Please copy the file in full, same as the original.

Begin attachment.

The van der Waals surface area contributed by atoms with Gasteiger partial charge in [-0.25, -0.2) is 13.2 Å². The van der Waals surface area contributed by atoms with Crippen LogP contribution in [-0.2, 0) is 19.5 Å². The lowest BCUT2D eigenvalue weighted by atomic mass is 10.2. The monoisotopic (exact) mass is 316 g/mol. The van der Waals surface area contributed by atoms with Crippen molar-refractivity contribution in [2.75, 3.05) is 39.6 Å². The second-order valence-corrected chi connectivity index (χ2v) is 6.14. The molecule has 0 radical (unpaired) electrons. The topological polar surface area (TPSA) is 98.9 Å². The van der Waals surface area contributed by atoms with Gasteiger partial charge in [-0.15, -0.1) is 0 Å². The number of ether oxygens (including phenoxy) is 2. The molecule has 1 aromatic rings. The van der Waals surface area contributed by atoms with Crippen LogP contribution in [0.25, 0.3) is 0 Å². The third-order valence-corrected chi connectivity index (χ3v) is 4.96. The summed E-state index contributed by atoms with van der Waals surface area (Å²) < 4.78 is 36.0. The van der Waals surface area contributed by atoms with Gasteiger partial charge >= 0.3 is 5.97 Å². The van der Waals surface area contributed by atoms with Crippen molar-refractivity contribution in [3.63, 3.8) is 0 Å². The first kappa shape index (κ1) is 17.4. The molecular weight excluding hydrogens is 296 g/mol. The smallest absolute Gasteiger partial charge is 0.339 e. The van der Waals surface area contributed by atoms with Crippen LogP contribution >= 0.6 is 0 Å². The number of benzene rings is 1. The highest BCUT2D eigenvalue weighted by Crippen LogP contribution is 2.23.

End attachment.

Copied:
The van der Waals surface area contributed by atoms with Gasteiger partial charge in [-0.25, -0.2) is 13.2 Å². The van der Waals surface area contributed by atoms with Crippen LogP contribution in [-0.2, 0) is 19.5 Å². The lowest BCUT2D eigenvalue weighted by atomic mass is 10.2. The monoisotopic (exact) mass is 316 g/mol. The van der Waals surface area contributed by atoms with Crippen molar-refractivity contribution in [2.75, 3.05) is 39.6 Å². The second-order valence-corrected chi connectivity index (χ2v) is 6.14. The molecule has 0 radical (unpaired) electrons. The topological polar surface area (TPSA) is 98.9 Å². The van der Waals surface area contributed by atoms with Gasteiger partial charge in [-0.15, -0.1) is 0 Å². The number of ether oxygens (including phenoxy) is 2. The molecule has 1 aromatic rings. The van der Waals surface area contributed by atoms with Crippen LogP contribution in [0.25, 0.3) is 0 Å². The third-order valence-corrected chi connectivity index (χ3v) is 4.96. The summed E-state index contributed by atoms with van der Waals surface area (Å²) < 4.78 is 36.0. The van der Waals surface area contributed by atoms with Gasteiger partial charge >= 0.3 is 5.97 Å². The van der Waals surface area contributed by atoms with Crippen molar-refractivity contribution in [3.63, 3.8) is 0 Å². The first kappa shape index (κ1) is 17.4. The molecular weight excluding hydrogens is 296 g/mol. The smallest absolute Gasteiger partial charge is 0.339 e. The van der Waals surface area contributed by atoms with Crippen LogP contribution >= 0.6 is 0 Å². The number of benzene rings is 1. The highest BCUT2D eigenvalue weighted by Crippen LogP contribution is 2.23.